Here is a preview of some illustrations for the Data Journalism Handbook, a free, open source reference book which shows how journalists can use data to improve the news. They were created by the talented Kate Hudson, based on the original designs she did for the book at MozFest 2011.
I’ve just printed a new batch of postcards for the Public Domain Review, a free web-based review for works which have entered the public domain. I’m going to be leaving some at different spots in the Bay Area, while I’m visiting.
If you have cunning ideas for where we should distribute them, or if you’d like to help distribute some in your area do get in touch!
Freelance infographic designer Lulu Pinney has kindly designed a wonderful poster which illustrates some of the topics covered in the Data Journalism Handbook, a free, open source reference book which shows how journalists can use data to improve the news.
A few years ago I used to work at several college and departmental libraries at the University of Cambridge. One of the tasks which library staff regularly had to undertake was to cross reference the latest copies of all relevant reading lists with their collections, to ensure that they had copies of all the books that their students and staff needed.
Europe’s Energy, a project I helped to create to put EU energy targets into context, has just won a Silver Award at Malofiej 20. The Malofiej Awards recognise innovative infographics from around the world:
Earlier this week the Guardian, Forbes and others covered the discovery of 500 fairy tales collected by 19th century folklorist Franz Xaver von Schönwerth. I sent a note about this to Professor Jack Zipes, who promptly replied urging caution about the discovery and pointing to many other (in his view more interesting) 19th century collections from France and Germany. An expanded version of his note is now up on the website for the Sussex Centre for Folklore, Fairy Tales and Fantasy.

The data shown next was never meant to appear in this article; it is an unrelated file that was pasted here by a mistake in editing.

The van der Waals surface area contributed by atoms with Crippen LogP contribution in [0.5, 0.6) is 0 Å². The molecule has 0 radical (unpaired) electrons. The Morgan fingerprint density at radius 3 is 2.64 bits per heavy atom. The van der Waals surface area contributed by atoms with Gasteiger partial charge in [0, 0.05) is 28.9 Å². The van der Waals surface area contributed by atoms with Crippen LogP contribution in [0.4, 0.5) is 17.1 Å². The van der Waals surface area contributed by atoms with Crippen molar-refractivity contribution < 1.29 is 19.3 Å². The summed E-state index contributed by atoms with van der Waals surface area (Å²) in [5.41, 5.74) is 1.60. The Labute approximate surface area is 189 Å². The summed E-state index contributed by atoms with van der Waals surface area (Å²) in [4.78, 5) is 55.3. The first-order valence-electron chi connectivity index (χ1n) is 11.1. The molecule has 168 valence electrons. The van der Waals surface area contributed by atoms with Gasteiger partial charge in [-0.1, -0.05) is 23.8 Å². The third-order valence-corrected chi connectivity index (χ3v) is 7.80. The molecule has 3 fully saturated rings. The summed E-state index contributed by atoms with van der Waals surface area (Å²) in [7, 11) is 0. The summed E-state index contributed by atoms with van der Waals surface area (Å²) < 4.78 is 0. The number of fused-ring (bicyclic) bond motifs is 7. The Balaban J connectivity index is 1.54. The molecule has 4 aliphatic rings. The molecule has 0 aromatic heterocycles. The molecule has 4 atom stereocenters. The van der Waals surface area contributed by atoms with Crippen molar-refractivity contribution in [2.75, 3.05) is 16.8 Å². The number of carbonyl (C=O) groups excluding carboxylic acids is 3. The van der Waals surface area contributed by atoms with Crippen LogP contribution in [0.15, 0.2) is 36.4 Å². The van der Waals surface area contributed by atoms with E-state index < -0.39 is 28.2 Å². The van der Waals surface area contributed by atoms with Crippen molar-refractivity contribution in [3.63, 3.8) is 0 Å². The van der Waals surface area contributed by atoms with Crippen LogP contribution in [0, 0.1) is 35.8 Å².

I woke up this morning to discover that the French news website Numerama just ran a piece on how the French government claimed that they owned the copyright in a photograph that I took (see Google’s English translation here):
Quand on cherche à illustrer l’Open Data, l’une des photographies qui revient le plus souvent est une photo de stickers “Open Data” prise par Jonathan Gray, un étudiant britannique qui travaille pour l’Open Knowledge Foundation, et milite à ce titre pour l’utilisation de licences ouvertes en Europe.
For a few months I’ve been thinking of starting a workshop series on the influence and legacy of different forms of romanticism around the world. Each workshop would have a day or half day of short papers on a variety of topics, authors and works. The workshops would be accessible to a non-specialist audience.
I’ve started planning this, with the working title “Romanticism Without Borders”. Below is a tentative sketch about the idea. If you’re interested in finding out more or in being kept in the loop, please add your details here.
Swedenborg’s system of the world wants central spontaneity; it is dynamic, not vital, and lacks power to generate life. There is no individual in it. The universe is a gigantic crystal, all whose atoms and laminae lie in uninterrupted order and with unbroken unity, but cold and still. What seems an individual and a will, is none. There is an immense chain of intermediation, extending from centre to extremes, which bereaves every agency of all freedom and character. The universe, in his poem, suffers under a magnetic sleep, and only reflects the mind of the magnetizer. Every thought comes into each mind by influence from a society of spirits that surround it, and into these from a higher society, and so on. All his types mean the same few things. All his figures speak one speech. All his interlocutors Swedenborgize.
Last week I went to the opening of Remnants: a selection of objects from the Swedenborg archive, organised by the Swedenborg Society, a charity founded in 1810 to promote the works of Emanuel Swedenborg. A new history of the Society was launched to correspond with the opening of the exhibition.
Lewis White Beck‘s 1969 Early German Philosophy is a long, rich and rambling chronicle of philosophical thinkers and philosophical ideas originating from what we now call Germany, roughly from the birth of St. Ambrose in 340 to the death of Kant in 1804.